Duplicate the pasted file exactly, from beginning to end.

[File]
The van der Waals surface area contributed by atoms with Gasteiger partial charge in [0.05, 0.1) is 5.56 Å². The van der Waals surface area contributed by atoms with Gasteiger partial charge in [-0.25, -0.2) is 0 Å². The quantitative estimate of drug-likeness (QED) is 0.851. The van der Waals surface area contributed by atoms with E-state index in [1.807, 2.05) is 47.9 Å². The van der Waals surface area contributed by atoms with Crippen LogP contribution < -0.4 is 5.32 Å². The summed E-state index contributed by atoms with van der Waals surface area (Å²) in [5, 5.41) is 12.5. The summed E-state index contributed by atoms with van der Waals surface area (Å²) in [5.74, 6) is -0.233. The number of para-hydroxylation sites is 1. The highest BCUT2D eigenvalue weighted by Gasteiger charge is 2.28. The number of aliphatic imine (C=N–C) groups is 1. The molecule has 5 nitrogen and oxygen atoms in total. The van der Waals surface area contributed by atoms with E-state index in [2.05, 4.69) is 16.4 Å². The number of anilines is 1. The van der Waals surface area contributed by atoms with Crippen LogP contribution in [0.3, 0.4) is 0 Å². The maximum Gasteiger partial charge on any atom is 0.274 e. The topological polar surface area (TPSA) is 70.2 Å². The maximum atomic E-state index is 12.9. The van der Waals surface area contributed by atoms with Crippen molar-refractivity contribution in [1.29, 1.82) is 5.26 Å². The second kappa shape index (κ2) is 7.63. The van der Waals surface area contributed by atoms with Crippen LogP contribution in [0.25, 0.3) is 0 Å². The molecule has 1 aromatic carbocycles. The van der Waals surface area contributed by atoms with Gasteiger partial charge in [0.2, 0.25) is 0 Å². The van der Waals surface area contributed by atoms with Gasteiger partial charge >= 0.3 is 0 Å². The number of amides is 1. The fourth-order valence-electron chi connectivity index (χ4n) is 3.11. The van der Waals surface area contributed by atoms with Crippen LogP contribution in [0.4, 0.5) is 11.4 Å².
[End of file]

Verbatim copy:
The van der Waals surface area contributed by atoms with Gasteiger partial charge in [0.05, 0.1) is 5.56 Å². The van der Waals surface area contributed by atoms with Gasteiger partial charge in [-0.25, -0.2) is 0 Å². The quantitative estimate of drug-likeness (QED) is 0.851. The van der Waals surface area contributed by atoms with E-state index in [1.807, 2.05) is 47.9 Å². The van der Waals surface area contributed by atoms with Crippen LogP contribution < -0.4 is 5.32 Å². The summed E-state index contributed by atoms with van der Waals surface area (Å²) in [5, 5.41) is 12.5. The summed E-state index contributed by atoms with van der Waals surface area (Å²) in [5.74, 6) is -0.233. The number of para-hydroxylation sites is 1. The highest BCUT2D eigenvalue weighted by Gasteiger charge is 2.28. The number of aliphatic imine (C=N–C) groups is 1. The molecule has 5 nitrogen and oxygen atoms in total. The van der Waals surface area contributed by atoms with E-state index in [2.05, 4.69) is 16.4 Å². The number of anilines is 1. The van der Waals surface area contributed by atoms with Crippen LogP contribution in [0.3, 0.4) is 0 Å². The maximum Gasteiger partial charge on any atom is 0.274 e. The topological polar surface area (TPSA) is 70.2 Å². The maximum atomic E-state index is 12.9. The van der Waals surface area contributed by atoms with Crippen molar-refractivity contribution in [1.29, 1.82) is 5.26 Å². The second kappa shape index (κ2) is 7.63. The van der Waals surface area contributed by atoms with Crippen LogP contribution in [0.25, 0.3) is 0 Å². The molecule has 1 aromatic carbocycles. The van der Waals surface area contributed by atoms with Gasteiger partial charge in [0.2, 0.25) is 0 Å². The van der Waals surface area contributed by atoms with Gasteiger partial charge >= 0.3 is 0 Å². The number of amides is 1. The fourth-order valence-electron chi connectivity index (χ4n) is 3.11. The van der Waals surface area contributed by atoms with Crippen LogP contribution in [0.4, 0.5) is 11.4 Å².